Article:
# 2003 AMC 10A Problems/Problem 23

## Problem

A large equilateral triangle is constructed by using toothpicks to create rows of small equilateral triangles. For example, in the figure, we have $3$ rows of small congruent equilateral triangles, with $5$ small triangles in the base row. How many toothpicks would be needed to construct a large equilateral triangle if the base row of the triangle consists of $2003$ small equilateral triangles?

$[asy] unitsize(15mm); defaultpen(linewidth(.8pt)+fontsize(8pt)); pair Ap=(0,0), Bp=(1,0), Cp=(2,0), Dp=(3,0), Gp=dir(60); pair Fp=shift(Gp)*Bp, Ep=shift(Gp)*Cp; pair Hp=shift(Gp)*Gp, Ip=shift(Gp)*Fp; pair Jp=shift(Gp)*Hp; pair[] points={Ap,Bp,Cp,Dp,Ep,Fp,Gp,Hp,Ip,Jp}; draw(Ap--Dp--Jp--cycle); draw(Gp--Bp--Ip--Hp--Cp--Ep--cycle); for(pair p : points) { fill(circle(p, 0.07),white); } pair[] Cn=new pair[5]; Cn[0]=centroid(Ap,Bp,Gp); Cn[1]=centroid(Gp,Bp,Fp); Cn[2]=centroid(Bp,Fp,Cp); Cn[3]=centroid(Cp,Fp,Ep); Cn[4]=centroid(Cp,Ep,Dp); label("1",Cn[0]); label("2",Cn[1]); label("3",Cn[2]); label("4",Cn[3]); label("5",Cn[4]); for (pair p : Cn) { draw(circle(p,0.1)); }[/asy]$ $\mathrm{(A) \ } 1,004,004 \qquad \mathrm{(B) \ } 1,005,006 \qquad \mathrm{(C) \ } 1,507,509 \qquad \mathrm{(D) \ } 3,015,018 \qquad \mathrm{(E) \ } 6,021,018$

## Solution

### Solution 1

There are $1+3+5+...+2003=1002^{2}=1004004$ small equilateral triangles.

Each small equilateral triangle needs $3$ toothpicks to make it.

But, each toothpick that isn't one of the $1002\cdot3=3006$ toothpicks on the outside of the large equilateral triangle is a side for $2$ small equilateral triangles.

So, the number of toothpicks on the inside of the large equilateral triangle is $\frac{10040004\cdot3-3006}{2}=1504503$

Therefore the total number of toothpicks is $1504503+3006=\boxed{\mathrm{(C)}\ 1,507,509}$

### Solution 2

We see that the bottom row of $2003$ small triangles are formed from $1002$ upward-facing triangles and $1001$ downward-facing triangles. Since each upward-facing triangle uses three distinct toothpicks, and since the total number of upward-facing triangles is $1002+1001+...+1=\frac{1003\cdot1002}{2}=502503$, we have that the total number of toothpicks is $3\cdot 502503=\boxed{\mathrm{(C)}\ 1,507,509}$

### Solution 3

Experimenting a bit we find that the number of toothpicks needs a triangle with $1$, $2$ and $3$ rows is $1\cdot{3}$, $3\cdot{3}$ and $6\cdot{3}$ respectively. Since $1$, $3$ and $6$ are triangular numbers we know that depending on how many rows there are in the triangle, the number we multiply by $3$ to find total no.toothpicks is the corresponding triangular number. Since the triangle in question has $2n-1=2003\implies{n=1002}$ rows, we can use $\frac{n(n+1)}{2}$ to find the triangular number for that row and multiply by $3$, hence finding the total no.toothpicks; this is just $\frac{3\cdot{1002}\cdot{1003}}{2}=3\cdot{501}\cdot{1003}=\boxed{\mathrm{(C)}\ 1,507,509}$.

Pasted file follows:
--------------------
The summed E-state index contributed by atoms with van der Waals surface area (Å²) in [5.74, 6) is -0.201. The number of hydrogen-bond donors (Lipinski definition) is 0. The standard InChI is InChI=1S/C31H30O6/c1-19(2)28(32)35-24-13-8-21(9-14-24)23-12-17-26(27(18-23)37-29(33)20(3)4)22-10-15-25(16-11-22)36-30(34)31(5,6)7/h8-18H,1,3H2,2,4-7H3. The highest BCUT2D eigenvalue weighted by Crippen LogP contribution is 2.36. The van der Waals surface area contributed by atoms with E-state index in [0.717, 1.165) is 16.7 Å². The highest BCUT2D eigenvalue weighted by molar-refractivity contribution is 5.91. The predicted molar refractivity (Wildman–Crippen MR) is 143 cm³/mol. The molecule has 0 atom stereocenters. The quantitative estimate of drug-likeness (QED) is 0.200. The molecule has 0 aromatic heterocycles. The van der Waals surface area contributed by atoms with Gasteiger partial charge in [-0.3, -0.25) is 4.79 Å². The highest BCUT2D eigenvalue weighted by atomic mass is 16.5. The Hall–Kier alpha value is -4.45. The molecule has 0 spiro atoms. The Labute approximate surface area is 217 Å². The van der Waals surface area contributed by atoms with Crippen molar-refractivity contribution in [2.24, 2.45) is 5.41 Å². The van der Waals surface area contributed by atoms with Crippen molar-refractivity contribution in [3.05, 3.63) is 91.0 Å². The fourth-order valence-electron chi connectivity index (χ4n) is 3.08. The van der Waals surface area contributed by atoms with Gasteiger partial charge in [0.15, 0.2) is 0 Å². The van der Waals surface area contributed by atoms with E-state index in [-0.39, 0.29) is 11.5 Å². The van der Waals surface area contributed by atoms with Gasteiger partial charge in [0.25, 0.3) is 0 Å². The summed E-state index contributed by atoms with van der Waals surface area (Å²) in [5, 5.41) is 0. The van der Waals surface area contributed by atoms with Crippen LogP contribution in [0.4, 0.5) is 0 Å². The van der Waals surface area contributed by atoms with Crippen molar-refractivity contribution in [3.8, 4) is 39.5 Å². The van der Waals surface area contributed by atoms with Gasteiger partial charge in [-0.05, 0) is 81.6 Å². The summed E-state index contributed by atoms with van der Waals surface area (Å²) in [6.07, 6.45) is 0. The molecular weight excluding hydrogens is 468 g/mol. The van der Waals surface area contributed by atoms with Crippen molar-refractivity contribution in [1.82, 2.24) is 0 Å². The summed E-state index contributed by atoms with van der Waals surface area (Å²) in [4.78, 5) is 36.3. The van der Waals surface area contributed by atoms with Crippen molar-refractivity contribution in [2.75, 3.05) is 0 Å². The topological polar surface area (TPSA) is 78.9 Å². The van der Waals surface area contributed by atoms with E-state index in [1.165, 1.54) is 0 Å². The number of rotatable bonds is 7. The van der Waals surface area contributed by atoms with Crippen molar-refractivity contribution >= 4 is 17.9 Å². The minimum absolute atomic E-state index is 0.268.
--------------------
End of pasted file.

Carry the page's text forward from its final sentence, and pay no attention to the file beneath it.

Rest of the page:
### Note

In the final step of the problem, we know that the units digit of the answer must $9$, so the only answer choice applicable must be $\boxed{\mathrm{(C)}\ 1,507,509}$. This saves you the time it takes to compute $3\cdot{501}\cdot{1003}$.

Alternatively, we can note that $\frac{3}{2}\cdot{1002}\cdot{1003}\approx 1.5 \cdot 1,000,000 = 1,500,000 \approx \boxed{\mathrm{(C)}\ 1,507,509}$.~ dolphin7

### Solution 4

We first see how many small equilateral triangles share a side with the bigger triangle, here we see there are $3$ such triangles in case of the perimeter being $3$, after some observation, we find that if the perimeter is $n$ the no. of triangles is $\frac{n(n-1)}{2}$, we know that the perimeter when there are $2003$ base triangles is, $\frac{2003+1}{2}$ which is $1002$, so the no. of small triangles would be $\frac{1001\cdot{1002}}{2}$, hence the total no. of toothpicks is, $3({501\cdot1001}+1002)$ which is $\boxed{1,507,509}$. ~RMOAspirantFaraz

 2003 AMC 10A (Problems • Answer Key • Resources) Preceded byProblem 22 Followed byProblem 24 1 • 2 • 3 • 4 • 5 • 6 • 7 • 8 • 9 • 10 • 11 • 12 • 13 • 14 • 15 • 16 • 17 • 18 • 19 • 20 • 21 • 22 • 23 • 24 • 25 All AMC 10 Problems and Solutions

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